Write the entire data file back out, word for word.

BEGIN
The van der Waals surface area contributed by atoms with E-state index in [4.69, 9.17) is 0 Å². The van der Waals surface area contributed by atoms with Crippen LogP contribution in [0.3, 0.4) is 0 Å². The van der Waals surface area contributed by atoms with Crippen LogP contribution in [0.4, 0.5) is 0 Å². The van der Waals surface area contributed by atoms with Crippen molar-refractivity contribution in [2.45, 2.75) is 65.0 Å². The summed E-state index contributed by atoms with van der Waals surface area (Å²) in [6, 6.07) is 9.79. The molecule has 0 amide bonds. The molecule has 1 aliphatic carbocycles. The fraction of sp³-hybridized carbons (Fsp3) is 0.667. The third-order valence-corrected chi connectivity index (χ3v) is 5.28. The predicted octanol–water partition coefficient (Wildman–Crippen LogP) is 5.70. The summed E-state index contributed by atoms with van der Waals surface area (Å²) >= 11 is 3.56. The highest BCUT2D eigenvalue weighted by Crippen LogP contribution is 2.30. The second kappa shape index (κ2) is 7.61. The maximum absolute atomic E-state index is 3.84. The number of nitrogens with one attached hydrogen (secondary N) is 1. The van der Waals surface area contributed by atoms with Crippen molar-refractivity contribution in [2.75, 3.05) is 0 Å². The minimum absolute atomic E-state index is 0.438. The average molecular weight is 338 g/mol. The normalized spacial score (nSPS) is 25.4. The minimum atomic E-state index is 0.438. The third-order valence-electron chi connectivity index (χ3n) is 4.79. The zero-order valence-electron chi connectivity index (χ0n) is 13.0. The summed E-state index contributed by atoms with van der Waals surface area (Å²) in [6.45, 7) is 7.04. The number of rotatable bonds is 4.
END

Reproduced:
The van der Waals surface area contributed by atoms with E-state index in [4.69, 9.17) is 0 Å². The van der Waals surface area contributed by atoms with Crippen LogP contribution in [0.3, 0.4) is 0 Å². The van der Waals surface area contributed by atoms with Crippen LogP contribution in [0.4, 0.5) is 0 Å². The van der Waals surface area contributed by atoms with Crippen molar-refractivity contribution in [2.45, 2.75) is 65.0 Å². The summed E-state index contributed by atoms with van der Waals surface area (Å²) in [6, 6.07) is 9.79. The molecule has 0 amide bonds. The molecule has 1 aliphatic carbocycles. The fraction of sp³-hybridized carbons (Fsp3) is 0.667. The third-order valence-corrected chi connectivity index (χ3v) is 5.28. The predicted octanol–water partition coefficient (Wildman–Crippen LogP) is 5.70. The summed E-state index contributed by atoms with van der Waals surface area (Å²) >= 11 is 3.56. The highest BCUT2D eigenvalue weighted by Crippen LogP contribution is 2.30. The second kappa shape index (κ2) is 7.61. The maximum absolute atomic E-state index is 3.84. The number of nitrogens with one attached hydrogen (secondary N) is 1. The van der Waals surface area contributed by atoms with Crippen molar-refractivity contribution in [2.75, 3.05) is 0 Å². The minimum absolute atomic E-state index is 0.438. The average molecular weight is 338 g/mol. The normalized spacial score (nSPS) is 25.4. The minimum atomic E-state index is 0.438. The third-order valence-electron chi connectivity index (χ3n) is 4.79. The zero-order valence-electron chi connectivity index (χ0n) is 13.0. The summed E-state index contributed by atoms with van der Waals surface area (Å²) in [6.45, 7) is 7.04. The number of rotatable bonds is 4.